In December 2021, the Consumer Financial Protection Bureau (CFPB) initiated a market monitoring inquiry into the Buy Now, Pay Later (BNPL) industry, a popular short-term, interest-free consumer credit product widely used in online and brick-and-mortar stores. This inquiry was directed towards five BNPL firms, requesting information and data on various aspects of consumer impact, including the reporting of BNPL payment data to consumer reporting companies for inclusion in credit reports. The CFPB expressed concerns about the potential for consumers to accumulate debt by making multiple BNPL purchases across various companies.
Historically, few BNPL lenders reported consumer information to nationwide consumer reporting companies (NCRCs), which could have implications for consumers and the credit reporting system. This lack of reporting may disadvantage BNPL borrowers who make timely payments and seek to build credit, as their payment history may not be reflected in credit reports and scores. Additionally, it could affect lenders’ ability to assess a prospective borrower’s overall debt burden.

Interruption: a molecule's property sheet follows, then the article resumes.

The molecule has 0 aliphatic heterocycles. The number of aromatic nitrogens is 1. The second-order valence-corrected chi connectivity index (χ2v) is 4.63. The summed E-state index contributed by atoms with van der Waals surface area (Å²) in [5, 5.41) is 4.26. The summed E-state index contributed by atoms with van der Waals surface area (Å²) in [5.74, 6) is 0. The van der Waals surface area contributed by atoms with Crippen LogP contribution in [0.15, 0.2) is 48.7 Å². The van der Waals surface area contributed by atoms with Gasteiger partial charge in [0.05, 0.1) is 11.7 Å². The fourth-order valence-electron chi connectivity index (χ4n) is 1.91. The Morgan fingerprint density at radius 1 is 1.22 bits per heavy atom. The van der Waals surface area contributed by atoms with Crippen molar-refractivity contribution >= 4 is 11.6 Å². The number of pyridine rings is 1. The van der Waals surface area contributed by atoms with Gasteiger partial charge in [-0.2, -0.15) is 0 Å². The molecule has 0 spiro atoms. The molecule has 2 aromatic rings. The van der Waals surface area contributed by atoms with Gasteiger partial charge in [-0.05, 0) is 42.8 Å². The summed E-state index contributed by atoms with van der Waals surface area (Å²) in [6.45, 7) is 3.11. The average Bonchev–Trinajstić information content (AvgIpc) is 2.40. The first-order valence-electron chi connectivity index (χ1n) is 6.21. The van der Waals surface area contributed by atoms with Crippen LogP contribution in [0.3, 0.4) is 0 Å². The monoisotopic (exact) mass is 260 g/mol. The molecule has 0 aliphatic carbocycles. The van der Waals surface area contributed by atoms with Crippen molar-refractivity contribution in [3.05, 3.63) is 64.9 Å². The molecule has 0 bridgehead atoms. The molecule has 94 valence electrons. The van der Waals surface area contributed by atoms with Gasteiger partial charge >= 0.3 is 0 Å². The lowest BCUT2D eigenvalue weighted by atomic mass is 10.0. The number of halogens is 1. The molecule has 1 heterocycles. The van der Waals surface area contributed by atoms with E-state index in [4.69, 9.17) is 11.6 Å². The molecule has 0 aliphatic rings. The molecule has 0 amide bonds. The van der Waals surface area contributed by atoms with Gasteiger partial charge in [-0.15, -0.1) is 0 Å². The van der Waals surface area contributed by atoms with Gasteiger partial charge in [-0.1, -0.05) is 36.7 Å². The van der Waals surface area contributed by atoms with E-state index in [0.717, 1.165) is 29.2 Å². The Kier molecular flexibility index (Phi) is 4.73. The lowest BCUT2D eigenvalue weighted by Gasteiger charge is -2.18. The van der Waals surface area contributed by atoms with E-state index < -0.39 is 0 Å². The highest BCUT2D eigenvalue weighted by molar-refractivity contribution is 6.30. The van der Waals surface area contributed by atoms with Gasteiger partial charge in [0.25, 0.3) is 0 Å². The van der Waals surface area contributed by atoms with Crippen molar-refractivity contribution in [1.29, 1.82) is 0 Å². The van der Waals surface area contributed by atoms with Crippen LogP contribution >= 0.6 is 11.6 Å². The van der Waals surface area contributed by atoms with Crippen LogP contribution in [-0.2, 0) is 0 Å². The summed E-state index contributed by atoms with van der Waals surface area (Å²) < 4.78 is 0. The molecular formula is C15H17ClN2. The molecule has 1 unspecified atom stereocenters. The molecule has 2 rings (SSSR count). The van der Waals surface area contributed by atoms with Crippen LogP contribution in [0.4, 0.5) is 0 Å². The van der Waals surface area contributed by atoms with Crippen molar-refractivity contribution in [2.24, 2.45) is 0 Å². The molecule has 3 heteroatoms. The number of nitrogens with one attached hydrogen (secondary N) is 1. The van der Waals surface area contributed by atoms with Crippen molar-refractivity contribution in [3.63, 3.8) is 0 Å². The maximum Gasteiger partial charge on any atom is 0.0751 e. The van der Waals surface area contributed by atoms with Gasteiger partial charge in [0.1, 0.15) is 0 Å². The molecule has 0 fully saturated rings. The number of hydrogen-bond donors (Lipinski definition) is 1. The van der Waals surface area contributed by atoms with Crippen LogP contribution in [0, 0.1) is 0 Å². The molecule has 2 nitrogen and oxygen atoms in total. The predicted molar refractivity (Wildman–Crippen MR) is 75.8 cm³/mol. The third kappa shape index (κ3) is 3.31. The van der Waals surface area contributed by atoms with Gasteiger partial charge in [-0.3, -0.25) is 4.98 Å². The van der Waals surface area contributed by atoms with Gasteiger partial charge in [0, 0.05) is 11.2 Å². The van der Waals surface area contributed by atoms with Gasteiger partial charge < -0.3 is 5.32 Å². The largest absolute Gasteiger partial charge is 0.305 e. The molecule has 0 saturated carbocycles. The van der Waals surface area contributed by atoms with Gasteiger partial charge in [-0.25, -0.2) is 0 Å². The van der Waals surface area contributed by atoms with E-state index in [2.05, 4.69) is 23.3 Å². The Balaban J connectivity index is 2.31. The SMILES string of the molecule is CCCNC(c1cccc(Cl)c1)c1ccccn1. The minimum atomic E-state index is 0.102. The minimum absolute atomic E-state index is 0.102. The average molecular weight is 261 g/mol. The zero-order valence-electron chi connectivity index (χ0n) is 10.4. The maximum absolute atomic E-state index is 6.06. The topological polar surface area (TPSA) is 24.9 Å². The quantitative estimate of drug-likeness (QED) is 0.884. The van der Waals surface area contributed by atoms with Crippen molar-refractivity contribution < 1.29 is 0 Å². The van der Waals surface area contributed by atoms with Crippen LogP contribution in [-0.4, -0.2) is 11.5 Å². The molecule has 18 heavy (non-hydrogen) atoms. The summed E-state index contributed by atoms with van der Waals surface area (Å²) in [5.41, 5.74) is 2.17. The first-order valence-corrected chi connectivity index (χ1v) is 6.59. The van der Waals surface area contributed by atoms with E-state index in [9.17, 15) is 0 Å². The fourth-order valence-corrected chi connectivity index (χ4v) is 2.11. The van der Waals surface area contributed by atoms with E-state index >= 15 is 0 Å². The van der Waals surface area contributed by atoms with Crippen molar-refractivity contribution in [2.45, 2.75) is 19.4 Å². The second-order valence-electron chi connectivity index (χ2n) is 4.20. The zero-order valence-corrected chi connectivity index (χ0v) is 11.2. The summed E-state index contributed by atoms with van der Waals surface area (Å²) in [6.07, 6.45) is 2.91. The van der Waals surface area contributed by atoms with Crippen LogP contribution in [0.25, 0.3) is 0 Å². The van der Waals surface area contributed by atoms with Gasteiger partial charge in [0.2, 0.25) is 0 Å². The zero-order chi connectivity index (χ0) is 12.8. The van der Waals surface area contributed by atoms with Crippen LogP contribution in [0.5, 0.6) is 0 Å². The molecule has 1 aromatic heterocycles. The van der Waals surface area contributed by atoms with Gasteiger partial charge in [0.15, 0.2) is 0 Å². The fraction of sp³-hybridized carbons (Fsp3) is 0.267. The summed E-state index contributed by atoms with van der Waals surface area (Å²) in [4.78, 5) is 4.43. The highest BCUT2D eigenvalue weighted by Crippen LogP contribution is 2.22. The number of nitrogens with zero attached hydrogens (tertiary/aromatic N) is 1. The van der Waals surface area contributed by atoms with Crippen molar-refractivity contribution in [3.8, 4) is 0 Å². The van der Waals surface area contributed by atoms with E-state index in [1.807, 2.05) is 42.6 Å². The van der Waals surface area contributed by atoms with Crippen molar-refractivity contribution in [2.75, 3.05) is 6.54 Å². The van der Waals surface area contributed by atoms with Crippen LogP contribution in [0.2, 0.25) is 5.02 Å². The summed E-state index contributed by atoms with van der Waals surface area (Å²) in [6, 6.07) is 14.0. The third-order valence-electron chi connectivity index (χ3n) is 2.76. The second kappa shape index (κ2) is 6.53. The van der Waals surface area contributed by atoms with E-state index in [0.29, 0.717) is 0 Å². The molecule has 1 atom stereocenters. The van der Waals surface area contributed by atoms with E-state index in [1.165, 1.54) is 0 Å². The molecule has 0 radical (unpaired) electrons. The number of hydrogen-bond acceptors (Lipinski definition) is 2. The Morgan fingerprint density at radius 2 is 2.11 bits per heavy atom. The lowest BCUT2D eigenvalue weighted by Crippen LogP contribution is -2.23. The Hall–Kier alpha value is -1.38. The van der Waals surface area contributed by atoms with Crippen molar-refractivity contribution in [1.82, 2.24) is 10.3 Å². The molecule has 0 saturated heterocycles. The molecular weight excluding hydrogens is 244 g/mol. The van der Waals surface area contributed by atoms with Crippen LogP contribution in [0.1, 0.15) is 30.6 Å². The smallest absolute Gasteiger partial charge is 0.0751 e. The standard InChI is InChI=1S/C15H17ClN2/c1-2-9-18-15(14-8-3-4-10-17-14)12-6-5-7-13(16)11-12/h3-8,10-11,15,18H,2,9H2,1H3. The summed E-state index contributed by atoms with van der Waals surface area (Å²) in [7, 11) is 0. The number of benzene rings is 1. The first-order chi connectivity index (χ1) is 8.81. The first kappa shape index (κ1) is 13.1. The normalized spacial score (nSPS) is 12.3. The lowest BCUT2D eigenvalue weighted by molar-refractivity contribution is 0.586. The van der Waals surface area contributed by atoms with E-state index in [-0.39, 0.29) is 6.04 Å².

The CFPB emphasized the importance of BNPL lenders reporting both positive and negative payment data and advocated for standardized reporting codes and formats tailored to the unique nature of BNPL products. Standardization would facilitate accurate and consistent reporting of BNPL payment information. Furthermore, the CFPB urged consumer reporting companies to promptly incorporate BNPL data into core credit files and ensure its accuracy on consumer reports. Scoring companies and lenders were encouraged to develop models that appropriately account for the unique characteristics of BNPL loans.
While the three largest NCRCs—Equifax, Experian, and TransUnion—have announced plans to accept BNPL payment data, the CFPB expressed concerns about inconsistent treatment across NCRCs. One NCRC plans to implement a BNPL business industry code but allows BNPL lenders to choose their preferred format for reporting payment data, potentially leading to inconsistent reporting impacts. The other NCRCs intend to maintain BNPL data in separate “specialty” files, which may not be reflected in traditional credit reports and scores.
The CFPB suggested resolving these issues through a standardized approach to BNPL data reporting, incorporating feedback from BNPL lenders and credit scoring companies to address operational and scoring model considerations. The CFPB committed to monitoring the progress of BNPL lenders, NCRCs, and credit scoring companies as the BNPL market evolves. Additionally, they will revisit this issue in a broader report stemming from their market monitoring inquiry and responses to public comments. Consumers with concerns about BNPL products or other consumer financial services can submit complaints to the CFPB online or by phone.